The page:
No dress distress
Hooray, the summer holidays are here! It's important to have a good rest so you start the term refreshed, but there are useful preparations to make.
With the sales on, this is a good time to stock up on your teacher's wardrobe. One new teacher was sent home on her first day to change: she'd come to school in a halterneck top, low-slung jeans and a glimpse of thong. The shame.
Separate your teacher clothes from your real-self ones because it'll help you develop the all important teacherly persona. Gerald Haigh recalls a headteacher who wore the school uniform, blazer and all, saying: "Like the kids, I have to behave myself when I'm wearing it." Although extreme, it's a good point and sliding into your jeans will help you switch off when you're home.
Does your school have a dress code? Even if there's not a written one there'll be an unspoken standard. Wearing a jacket not only makes you look like a teacher but makes you feel like a teacher, which will be great for your self confidence and authority. Don't assume the standard is the same as at the end of July when you visited the school. Most people will have dressed more smartly at the start of the school year.
You can get grubby teaching so you're probably going to need fresh clothes each day. Choose fabrics that are easy to wash, quick to dry and don't need ironing.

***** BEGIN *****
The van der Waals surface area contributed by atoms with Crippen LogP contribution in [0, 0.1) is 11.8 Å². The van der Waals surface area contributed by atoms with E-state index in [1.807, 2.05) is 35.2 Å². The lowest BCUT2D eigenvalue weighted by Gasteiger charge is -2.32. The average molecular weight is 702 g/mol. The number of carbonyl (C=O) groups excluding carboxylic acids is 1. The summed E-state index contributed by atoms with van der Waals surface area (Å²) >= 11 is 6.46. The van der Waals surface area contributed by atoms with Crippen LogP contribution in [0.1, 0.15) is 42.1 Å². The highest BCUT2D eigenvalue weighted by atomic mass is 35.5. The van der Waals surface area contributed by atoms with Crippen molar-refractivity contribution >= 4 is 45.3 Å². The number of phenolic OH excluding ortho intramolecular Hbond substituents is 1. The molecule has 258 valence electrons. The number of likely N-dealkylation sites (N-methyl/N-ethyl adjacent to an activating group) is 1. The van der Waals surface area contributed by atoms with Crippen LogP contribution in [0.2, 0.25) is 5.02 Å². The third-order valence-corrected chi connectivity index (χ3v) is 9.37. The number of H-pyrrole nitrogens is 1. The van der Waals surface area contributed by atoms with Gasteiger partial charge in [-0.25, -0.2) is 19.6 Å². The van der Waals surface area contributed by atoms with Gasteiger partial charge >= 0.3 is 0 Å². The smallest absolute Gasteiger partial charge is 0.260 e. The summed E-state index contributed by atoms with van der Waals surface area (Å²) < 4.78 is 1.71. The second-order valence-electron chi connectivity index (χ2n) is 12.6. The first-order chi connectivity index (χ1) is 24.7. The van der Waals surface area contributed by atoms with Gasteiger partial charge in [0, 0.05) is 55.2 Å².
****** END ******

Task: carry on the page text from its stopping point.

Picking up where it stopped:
For women, try to avoid clothes that reveal too much flesh or that are figure hugging, or button-up shirts that give a glimpse of your bra. When you're trying on clothes, practise your teacherly moves: stretching up high, leaning over and bending down. Is all your flesh covered?
Where do you shop? I was embarrassed recently when I assessed someone for Advanced Skills Teacher status who was wearing the same skirt as me. Not only did she look 10 times nicer in it but it was a really cheap number from Primark.
If something's great but a tad tight, buy it: you will lose weight when you start teaching. The TDA should use that in its recruitment campai **
Sara Bubb's Successful Induction for New Teachers is published in September by Paul Chapman